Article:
2) Relax. This is not a job interview- so don’t dress like it is. Sure, many people “suit up” for their job, but if you’re not one to don business attire of a daily basis in your professional life, don’t suddenly feel the pressure to do so because you’re going to a networking event. While being neatly presented (clean teeth, nails, hair, shoes etc.) should still be on your checklist before heading to an event, don’t be afraid to bring your own individual sense of flair or taste when it comes to dressing for the occasion. I was recently talking to a business partner of mine, and she observed how people often change their behaviour when they “suit up”. It’s as if there’s an invisible, external behavioural standard that comes into play just from changing their wardrobe! Provided your appearance is tidy and your clothes are clean, don’t be afraid to stand out from the crowd if that’s what feels natural for you. Not only will you feel more composed and relaxed on a subconscious level, but daring to show your individuality in a crowded room could be just the thing that makes people notice you- and want to introduce themselves!
3) Relax. Listening is just as important as speaking. It can be easy to overthink, to worry about saying the “right” thing or perfecting your “spiel”. While it’s a great idea to prepare how you “sell” your product or expertise, remember that listening to the other person is just as important. Take note of as much information as you can while other people are speaking to you at an event. Perhaps there’s something about their business that you are just the person to help them with and they haven’t realised it? You may go on to suggest working with that person and the offer may not go any further than mere talk, but at least that person will go away feeling as if you actually listened to them, as opposed to just doing the “hard sell” and viewing them as another potential sale without bothering to listen to them or try and understand their business.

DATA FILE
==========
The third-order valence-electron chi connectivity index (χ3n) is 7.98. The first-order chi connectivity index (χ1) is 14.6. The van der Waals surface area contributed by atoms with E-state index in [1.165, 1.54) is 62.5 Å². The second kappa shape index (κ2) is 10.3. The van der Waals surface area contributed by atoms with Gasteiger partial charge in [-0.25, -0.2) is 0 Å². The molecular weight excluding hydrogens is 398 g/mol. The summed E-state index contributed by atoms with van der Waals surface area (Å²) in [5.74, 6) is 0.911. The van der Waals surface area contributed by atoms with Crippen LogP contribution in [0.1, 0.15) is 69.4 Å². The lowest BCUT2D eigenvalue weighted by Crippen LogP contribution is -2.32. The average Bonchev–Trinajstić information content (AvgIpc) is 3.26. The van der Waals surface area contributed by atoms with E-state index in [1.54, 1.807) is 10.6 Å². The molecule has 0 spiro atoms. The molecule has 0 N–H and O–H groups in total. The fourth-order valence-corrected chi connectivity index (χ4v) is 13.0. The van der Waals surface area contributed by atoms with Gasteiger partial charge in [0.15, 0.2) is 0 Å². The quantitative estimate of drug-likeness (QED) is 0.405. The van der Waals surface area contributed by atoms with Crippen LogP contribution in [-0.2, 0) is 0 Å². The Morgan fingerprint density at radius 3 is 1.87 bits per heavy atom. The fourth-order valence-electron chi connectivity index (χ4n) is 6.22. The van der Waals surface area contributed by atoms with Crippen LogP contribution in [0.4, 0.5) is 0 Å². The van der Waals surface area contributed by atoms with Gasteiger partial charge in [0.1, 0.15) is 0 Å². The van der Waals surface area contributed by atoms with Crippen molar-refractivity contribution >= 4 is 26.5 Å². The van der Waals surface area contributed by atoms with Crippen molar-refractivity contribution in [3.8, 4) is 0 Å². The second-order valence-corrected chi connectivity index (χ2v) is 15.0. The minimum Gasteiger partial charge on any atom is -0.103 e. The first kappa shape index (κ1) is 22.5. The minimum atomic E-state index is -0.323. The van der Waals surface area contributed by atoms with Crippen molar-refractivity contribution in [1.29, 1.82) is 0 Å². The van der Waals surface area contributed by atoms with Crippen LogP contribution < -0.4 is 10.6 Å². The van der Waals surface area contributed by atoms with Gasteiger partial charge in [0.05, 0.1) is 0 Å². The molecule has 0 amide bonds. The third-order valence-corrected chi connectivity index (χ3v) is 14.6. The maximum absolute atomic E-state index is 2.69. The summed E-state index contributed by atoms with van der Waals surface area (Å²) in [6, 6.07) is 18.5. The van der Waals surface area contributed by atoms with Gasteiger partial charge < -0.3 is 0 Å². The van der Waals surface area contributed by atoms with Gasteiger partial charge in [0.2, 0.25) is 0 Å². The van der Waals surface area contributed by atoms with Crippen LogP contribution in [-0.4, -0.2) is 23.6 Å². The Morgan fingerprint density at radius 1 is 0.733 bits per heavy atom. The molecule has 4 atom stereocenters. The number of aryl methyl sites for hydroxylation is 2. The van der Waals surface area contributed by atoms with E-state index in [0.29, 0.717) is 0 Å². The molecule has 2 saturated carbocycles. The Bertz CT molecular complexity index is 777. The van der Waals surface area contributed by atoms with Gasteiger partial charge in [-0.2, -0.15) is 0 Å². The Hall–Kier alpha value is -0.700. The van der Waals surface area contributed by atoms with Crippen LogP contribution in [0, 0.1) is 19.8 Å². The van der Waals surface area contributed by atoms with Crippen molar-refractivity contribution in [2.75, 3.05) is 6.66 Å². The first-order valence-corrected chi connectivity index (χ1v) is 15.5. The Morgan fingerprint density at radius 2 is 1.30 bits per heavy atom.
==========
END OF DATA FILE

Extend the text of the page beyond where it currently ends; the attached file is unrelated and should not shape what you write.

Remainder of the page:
Most importantly, avoid the temptation of feeling like a failure if you leave a networking event without signing anybody up/ selling your wares/ selling your services. Focus most of all on establishing and maintaining relationships. Relationships are one commodity that every single person depends on, whether professional or personal. No man (or woman) is an island. Even if the people you speak to have no need for your services or your products, there’s every chance they will know somebody who does- and why wouldn’t they recommend an intelligent, understanding person like yourself? They will give you a glowing recommendation because while you didn’t successfully sell your business to them, you sold YOURSELF. All your success as a networking business person follows on from that point alone. Get this right, relax, and the seeds you sow will begin to grow!
Do you have any other great tips that have worked for you? Feel free to share them in the comments section!